GE launches cell therapy thawing tech

By Dan Stanton contact

- Last updated on GMT

The VIA Thaw CB1000. Image: c/o GE Healthcare
The VIA Thaw CB1000. Image: c/o GE Healthcare
GE Healthcare has launched a thawing technology for cell therapies it says removes the risks and inconsistencies of standard water baths.

“Water bath thawing is the most common method for thawing cell therapies,”​ Philip Vanek, GE’s general manager of Cell Therapy Growth Strategy told Biopharma-Reporter.

“However, potential inconsistencies arise due to subjective determination of the thaw endpoint and risk of water-borne contamination, at the very point where the product is most valuable and most vulnerable.”

There is no easy way to record what is happening to a sample which makes it hard to know if procedures are all being followed identically, he continued, adding the process is labour-intensive, requiring staff to regularly complete contamination control procedures.

Therefore the firm has launched the VIA Thaw CB1000, an automated platform for the dry thawing of cryo-bags which Vanek told us overcomes these problems.

“VIA Thaw constantly monitors the sample temperature across multiple locations, records everything that happens in a comprehensive log and even takes a photo of the thawed therapy to prove it has been correctly handled.”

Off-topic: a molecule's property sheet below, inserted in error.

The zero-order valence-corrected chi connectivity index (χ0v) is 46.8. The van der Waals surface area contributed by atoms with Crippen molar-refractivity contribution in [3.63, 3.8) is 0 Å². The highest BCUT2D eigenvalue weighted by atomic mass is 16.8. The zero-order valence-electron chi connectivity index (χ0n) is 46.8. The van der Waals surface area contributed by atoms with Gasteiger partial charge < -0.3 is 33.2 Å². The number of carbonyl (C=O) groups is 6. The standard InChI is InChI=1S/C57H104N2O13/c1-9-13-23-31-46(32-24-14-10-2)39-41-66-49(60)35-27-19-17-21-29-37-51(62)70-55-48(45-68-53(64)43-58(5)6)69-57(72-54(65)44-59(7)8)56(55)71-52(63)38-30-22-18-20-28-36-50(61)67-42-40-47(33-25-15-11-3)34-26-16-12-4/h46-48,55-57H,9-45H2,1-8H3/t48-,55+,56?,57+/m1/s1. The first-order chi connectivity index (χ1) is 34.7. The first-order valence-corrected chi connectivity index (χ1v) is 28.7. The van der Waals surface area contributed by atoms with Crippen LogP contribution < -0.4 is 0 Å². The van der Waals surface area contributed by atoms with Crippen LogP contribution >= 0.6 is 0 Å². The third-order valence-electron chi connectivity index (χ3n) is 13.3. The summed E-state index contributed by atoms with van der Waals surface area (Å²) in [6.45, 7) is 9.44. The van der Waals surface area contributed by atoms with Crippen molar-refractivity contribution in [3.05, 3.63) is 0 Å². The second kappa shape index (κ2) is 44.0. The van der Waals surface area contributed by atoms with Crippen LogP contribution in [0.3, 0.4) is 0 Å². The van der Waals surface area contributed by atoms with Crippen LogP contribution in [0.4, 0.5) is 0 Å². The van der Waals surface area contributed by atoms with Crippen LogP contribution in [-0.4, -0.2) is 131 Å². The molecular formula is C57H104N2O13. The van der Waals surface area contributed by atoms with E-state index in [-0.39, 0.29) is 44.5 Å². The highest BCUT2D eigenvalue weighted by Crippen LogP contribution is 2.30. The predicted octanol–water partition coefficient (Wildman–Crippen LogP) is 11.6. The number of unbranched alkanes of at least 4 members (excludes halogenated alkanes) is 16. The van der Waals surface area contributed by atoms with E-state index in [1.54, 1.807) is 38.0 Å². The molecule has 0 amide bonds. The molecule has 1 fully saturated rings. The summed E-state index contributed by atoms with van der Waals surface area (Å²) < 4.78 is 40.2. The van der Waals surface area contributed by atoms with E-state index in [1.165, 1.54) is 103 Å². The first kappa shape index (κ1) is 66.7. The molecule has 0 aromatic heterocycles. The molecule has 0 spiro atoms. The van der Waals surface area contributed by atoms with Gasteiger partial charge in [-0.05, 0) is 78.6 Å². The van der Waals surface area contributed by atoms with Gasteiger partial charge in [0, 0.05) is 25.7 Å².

Furthermore, “the system requires no specialist skills to operate and delivers high recoveries of viable cells.”

Blossoming space

The personalised medicine space is just beginning to blossom, with last week’s Novartis’ CAR-T cell therapy Kymriah (tisagenlecleucel)​ breakthrough adding to a handful of cell and gene therapy products approved.

But the need for suitable GMP-compliant thawing systems has been highlighted for a number of years, and in 2014 the UK’s Cell and Gene Therapy Catapult partnered with Asymptote to develop a small benchtop thawing system which could accept different packaging options (vials and bags) and meet GMP requirements.

Asymptote is now part of GE Healthcare after it was acquired earlier this year​ and Vanek told us: The first in the VIA Thaw series automated, dry thawers now provides cell manufacturers with the ability to control and monitor the thawing of sensitive cell therapies.”

This latest offering is now commercially available in the US and Europe for research use in laboratory and clinical trial settings, and pre-launch marketing activities with cell therapy companies have had a positive response, he had.

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